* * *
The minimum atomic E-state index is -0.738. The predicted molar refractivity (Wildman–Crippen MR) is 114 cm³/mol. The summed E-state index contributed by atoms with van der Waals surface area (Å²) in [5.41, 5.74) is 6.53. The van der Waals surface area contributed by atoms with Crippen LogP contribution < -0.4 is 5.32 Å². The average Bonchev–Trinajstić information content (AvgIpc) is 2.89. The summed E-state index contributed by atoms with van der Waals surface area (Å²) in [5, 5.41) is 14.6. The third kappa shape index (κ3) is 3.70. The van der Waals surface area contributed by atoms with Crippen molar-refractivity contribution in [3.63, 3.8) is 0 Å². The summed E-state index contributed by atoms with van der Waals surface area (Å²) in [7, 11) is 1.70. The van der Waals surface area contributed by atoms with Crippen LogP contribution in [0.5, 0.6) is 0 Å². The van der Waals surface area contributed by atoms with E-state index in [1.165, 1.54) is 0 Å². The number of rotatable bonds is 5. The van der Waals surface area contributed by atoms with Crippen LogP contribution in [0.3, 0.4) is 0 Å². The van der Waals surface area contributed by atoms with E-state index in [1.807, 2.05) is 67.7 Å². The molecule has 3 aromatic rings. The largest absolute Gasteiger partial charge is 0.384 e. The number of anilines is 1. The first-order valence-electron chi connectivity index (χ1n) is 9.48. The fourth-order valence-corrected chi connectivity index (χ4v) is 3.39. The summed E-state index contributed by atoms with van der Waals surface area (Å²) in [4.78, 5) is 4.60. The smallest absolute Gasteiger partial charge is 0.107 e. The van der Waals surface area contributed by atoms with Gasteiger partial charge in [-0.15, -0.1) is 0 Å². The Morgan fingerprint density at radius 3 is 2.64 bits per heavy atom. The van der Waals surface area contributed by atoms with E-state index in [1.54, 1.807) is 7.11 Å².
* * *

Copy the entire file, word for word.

The minimum atomic E-state index is -0.738. The predicted molar refractivity (Wildman–Crippen MR) is 114 cm³/mol. The summed E-state index contributed by atoms with van der Waals surface area (Å²) in [5.41, 5.74) is 6.53. The van der Waals surface area contributed by atoms with Crippen LogP contribution < -0.4 is 5.32 Å². The average Bonchev–Trinajstić information content (AvgIpc) is 2.89. The summed E-state index contributed by atoms with van der Waals surface area (Å²) in [5, 5.41) is 14.6. The third kappa shape index (κ3) is 3.70. The van der Waals surface area contributed by atoms with Crippen molar-refractivity contribution in [3.63, 3.8) is 0 Å². The summed E-state index contributed by atoms with van der Waals surface area (Å²) in [7, 11) is 1.70. The van der Waals surface area contributed by atoms with Crippen LogP contribution in [0.5, 0.6) is 0 Å². The van der Waals surface area contributed by atoms with E-state index in [1.165, 1.54) is 0 Å². The number of rotatable bonds is 5. The van der Waals surface area contributed by atoms with Crippen LogP contribution in [0.3, 0.4) is 0 Å². The van der Waals surface area contributed by atoms with E-state index in [1.807, 2.05) is 67.7 Å². The molecule has 3 aromatic rings. The largest absolute Gasteiger partial charge is 0.384 e. The number of anilines is 1. The first-order valence-electron chi connectivity index (χ1n) is 9.48. The fourth-order valence-corrected chi connectivity index (χ4v) is 3.39. The summed E-state index contributed by atoms with van der Waals surface area (Å²) in [4.78, 5) is 4.60. The smallest absolute Gasteiger partial charge is 0.107 e. The van der Waals surface area contributed by atoms with Gasteiger partial charge in [-0.15, -0.1) is 0 Å². The Morgan fingerprint density at radius 3 is 2.64 bits per heavy atom. The van der Waals surface area contributed by atoms with E-state index in [1.54, 1.807) is 7.11 Å².